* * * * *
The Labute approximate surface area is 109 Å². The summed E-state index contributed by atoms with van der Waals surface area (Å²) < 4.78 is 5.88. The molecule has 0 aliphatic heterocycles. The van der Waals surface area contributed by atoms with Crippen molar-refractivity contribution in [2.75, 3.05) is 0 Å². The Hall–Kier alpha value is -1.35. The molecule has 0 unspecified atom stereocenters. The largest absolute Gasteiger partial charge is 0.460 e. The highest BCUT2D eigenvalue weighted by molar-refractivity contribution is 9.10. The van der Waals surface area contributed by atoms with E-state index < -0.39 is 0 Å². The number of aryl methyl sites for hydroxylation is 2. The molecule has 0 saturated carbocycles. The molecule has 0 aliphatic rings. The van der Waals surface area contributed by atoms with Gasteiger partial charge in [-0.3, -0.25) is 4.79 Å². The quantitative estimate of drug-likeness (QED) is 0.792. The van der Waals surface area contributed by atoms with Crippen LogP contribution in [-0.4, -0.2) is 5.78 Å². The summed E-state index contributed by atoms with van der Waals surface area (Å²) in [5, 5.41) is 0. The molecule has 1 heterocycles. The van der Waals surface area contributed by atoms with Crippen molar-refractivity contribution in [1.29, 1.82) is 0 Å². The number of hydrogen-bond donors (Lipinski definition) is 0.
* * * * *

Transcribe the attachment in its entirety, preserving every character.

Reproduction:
The Labute approximate surface area is 109 Å². The summed E-state index contributed by atoms with van der Waals surface area (Å²) < 4.78 is 5.88. The molecule has 0 aliphatic heterocycles. The van der Waals surface area contributed by atoms with Crippen molar-refractivity contribution in [2.75, 3.05) is 0 Å². The Hall–Kier alpha value is -1.35. The molecule has 0 unspecified atom stereocenters. The largest absolute Gasteiger partial charge is 0.460 e. The highest BCUT2D eigenvalue weighted by molar-refractivity contribution is 9.10. The van der Waals surface area contributed by atoms with E-state index < -0.39 is 0 Å². The number of aryl methyl sites for hydroxylation is 2. The molecule has 0 saturated carbocycles. The molecule has 0 aliphatic rings. The van der Waals surface area contributed by atoms with Gasteiger partial charge in [-0.3, -0.25) is 4.79 Å². The quantitative estimate of drug-likeness (QED) is 0.792. The van der Waals surface area contributed by atoms with Crippen LogP contribution in [-0.4, -0.2) is 5.78 Å². The summed E-state index contributed by atoms with van der Waals surface area (Å²) in [5, 5.41) is 0. The molecule has 1 heterocycles. The van der Waals surface area contributed by atoms with Crippen molar-refractivity contribution in [1.29, 1.82) is 0 Å². The number of hydrogen-bond donors (Lipinski definition) is 0.